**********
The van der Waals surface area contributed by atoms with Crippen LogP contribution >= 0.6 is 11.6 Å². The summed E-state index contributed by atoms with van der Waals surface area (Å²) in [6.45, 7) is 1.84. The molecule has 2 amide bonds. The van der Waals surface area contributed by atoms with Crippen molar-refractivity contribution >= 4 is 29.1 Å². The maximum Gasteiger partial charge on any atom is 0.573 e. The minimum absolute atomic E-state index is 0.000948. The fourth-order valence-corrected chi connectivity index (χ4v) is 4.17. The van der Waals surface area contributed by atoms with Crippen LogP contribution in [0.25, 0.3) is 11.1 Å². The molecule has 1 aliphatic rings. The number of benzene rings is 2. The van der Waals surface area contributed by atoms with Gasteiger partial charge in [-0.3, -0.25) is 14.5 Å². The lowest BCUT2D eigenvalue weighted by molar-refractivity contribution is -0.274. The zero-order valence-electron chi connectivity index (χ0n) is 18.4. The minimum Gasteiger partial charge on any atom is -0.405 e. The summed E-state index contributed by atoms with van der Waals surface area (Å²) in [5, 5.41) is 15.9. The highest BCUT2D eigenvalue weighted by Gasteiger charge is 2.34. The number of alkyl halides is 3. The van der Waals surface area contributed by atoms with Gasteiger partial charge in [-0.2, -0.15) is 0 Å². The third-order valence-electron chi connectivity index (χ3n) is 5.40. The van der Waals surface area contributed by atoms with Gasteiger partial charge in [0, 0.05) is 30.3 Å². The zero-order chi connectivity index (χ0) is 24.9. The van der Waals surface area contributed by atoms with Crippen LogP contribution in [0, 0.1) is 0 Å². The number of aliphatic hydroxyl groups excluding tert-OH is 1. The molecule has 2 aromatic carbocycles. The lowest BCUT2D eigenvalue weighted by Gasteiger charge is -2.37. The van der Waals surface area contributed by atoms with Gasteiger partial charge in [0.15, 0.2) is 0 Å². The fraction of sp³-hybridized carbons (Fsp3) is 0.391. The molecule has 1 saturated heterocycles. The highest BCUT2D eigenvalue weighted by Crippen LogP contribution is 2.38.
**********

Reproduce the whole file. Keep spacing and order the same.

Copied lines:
The van der Waals surface area contributed by atoms with Crippen LogP contribution >= 0.6 is 11.6 Å². The summed E-state index contributed by atoms with van der Waals surface area (Å²) in [6.45, 7) is 1.84. The molecule has 2 amide bonds. The van der Waals surface area contributed by atoms with Crippen molar-refractivity contribution >= 4 is 29.1 Å². The maximum Gasteiger partial charge on any atom is 0.573 e. The minimum absolute atomic E-state index is 0.000948. The fourth-order valence-corrected chi connectivity index (χ4v) is 4.17. The van der Waals surface area contributed by atoms with Crippen LogP contribution in [0.25, 0.3) is 11.1 Å². The molecule has 1 aliphatic rings. The number of benzene rings is 2. The van der Waals surface area contributed by atoms with Gasteiger partial charge in [-0.3, -0.25) is 14.5 Å². The lowest BCUT2D eigenvalue weighted by molar-refractivity contribution is -0.274. The zero-order valence-electron chi connectivity index (χ0n) is 18.4. The minimum Gasteiger partial charge on any atom is -0.405 e. The summed E-state index contributed by atoms with van der Waals surface area (Å²) in [5, 5.41) is 15.9. The highest BCUT2D eigenvalue weighted by Gasteiger charge is 2.34. The number of alkyl halides is 3. The van der Waals surface area contributed by atoms with Gasteiger partial charge in [-0.2, -0.15) is 0 Å². The third-order valence-electron chi connectivity index (χ3n) is 5.40. The van der Waals surface area contributed by atoms with Gasteiger partial charge in [0, 0.05) is 30.3 Å². The zero-order chi connectivity index (χ0) is 24.9. The van der Waals surface area contributed by atoms with Crippen LogP contribution in [0, 0.1) is 0 Å². The number of aliphatic hydroxyl groups excluding tert-OH is 1. The molecule has 2 aromatic carbocycles. The lowest BCUT2D eigenvalue weighted by Gasteiger charge is -2.37. The van der Waals surface area contributed by atoms with Gasteiger partial charge in [0.15, 0.2) is 0 Å². The fraction of sp³-hybridized carbons (Fsp3) is 0.391. The molecule has 1 saturated heterocycles. The highest BCUT2D eigenvalue weighted by Crippen LogP contribution is 2.38.